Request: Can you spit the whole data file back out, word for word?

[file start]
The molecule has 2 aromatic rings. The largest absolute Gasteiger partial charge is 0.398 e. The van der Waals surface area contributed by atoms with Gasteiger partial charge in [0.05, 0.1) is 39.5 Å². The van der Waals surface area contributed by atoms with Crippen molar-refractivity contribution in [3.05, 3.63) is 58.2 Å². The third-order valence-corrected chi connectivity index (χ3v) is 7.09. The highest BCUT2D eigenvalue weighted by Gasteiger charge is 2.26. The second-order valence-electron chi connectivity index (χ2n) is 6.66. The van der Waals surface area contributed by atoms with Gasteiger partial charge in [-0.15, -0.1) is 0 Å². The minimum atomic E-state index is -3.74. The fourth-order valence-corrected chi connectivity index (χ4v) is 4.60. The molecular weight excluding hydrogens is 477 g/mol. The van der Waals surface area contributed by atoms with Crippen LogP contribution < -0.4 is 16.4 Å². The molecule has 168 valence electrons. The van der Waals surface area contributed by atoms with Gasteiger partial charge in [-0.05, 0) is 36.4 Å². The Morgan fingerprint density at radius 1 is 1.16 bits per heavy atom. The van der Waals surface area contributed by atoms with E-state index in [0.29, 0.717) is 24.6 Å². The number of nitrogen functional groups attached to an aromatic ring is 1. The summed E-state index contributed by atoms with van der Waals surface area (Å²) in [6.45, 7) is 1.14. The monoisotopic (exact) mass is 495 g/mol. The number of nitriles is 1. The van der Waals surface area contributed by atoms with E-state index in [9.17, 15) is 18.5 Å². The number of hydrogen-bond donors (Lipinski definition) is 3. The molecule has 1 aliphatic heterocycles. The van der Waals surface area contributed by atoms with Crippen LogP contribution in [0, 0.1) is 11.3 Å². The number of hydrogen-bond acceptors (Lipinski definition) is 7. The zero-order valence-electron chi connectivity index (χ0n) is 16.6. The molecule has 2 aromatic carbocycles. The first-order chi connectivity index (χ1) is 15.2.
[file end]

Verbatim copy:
The molecule has 2 aromatic rings. The largest absolute Gasteiger partial charge is 0.398 e. The van der Waals surface area contributed by atoms with Gasteiger partial charge in [0.05, 0.1) is 39.5 Å². The van der Waals surface area contributed by atoms with Crippen molar-refractivity contribution in [3.05, 3.63) is 58.2 Å². The third-order valence-corrected chi connectivity index (χ3v) is 7.09. The highest BCUT2D eigenvalue weighted by Gasteiger charge is 2.26. The second-order valence-electron chi connectivity index (χ2n) is 6.66. The van der Waals surface area contributed by atoms with Gasteiger partial charge in [-0.15, -0.1) is 0 Å². The minimum atomic E-state index is -3.74. The fourth-order valence-corrected chi connectivity index (χ4v) is 4.60. The molecular weight excluding hydrogens is 477 g/mol. The van der Waals surface area contributed by atoms with Crippen LogP contribution < -0.4 is 16.4 Å². The molecule has 168 valence electrons. The van der Waals surface area contributed by atoms with Gasteiger partial charge in [-0.05, 0) is 36.4 Å². The Morgan fingerprint density at radius 1 is 1.16 bits per heavy atom. The van der Waals surface area contributed by atoms with E-state index in [0.29, 0.717) is 24.6 Å². The number of nitrogen functional groups attached to an aromatic ring is 1. The summed E-state index contributed by atoms with van der Waals surface area (Å²) in [6.45, 7) is 1.14. The monoisotopic (exact) mass is 495 g/mol. The number of nitriles is 1. The van der Waals surface area contributed by atoms with E-state index in [9.17, 15) is 18.5 Å². The number of hydrogen-bond donors (Lipinski definition) is 3. The molecule has 1 aliphatic heterocycles. The van der Waals surface area contributed by atoms with Crippen LogP contribution in [0, 0.1) is 11.3 Å². The number of hydrogen-bond acceptors (Lipinski definition) is 7. The zero-order valence-electron chi connectivity index (χ0n) is 16.6. The molecule has 2 aromatic carbocycles. The first-order chi connectivity index (χ1) is 15.2.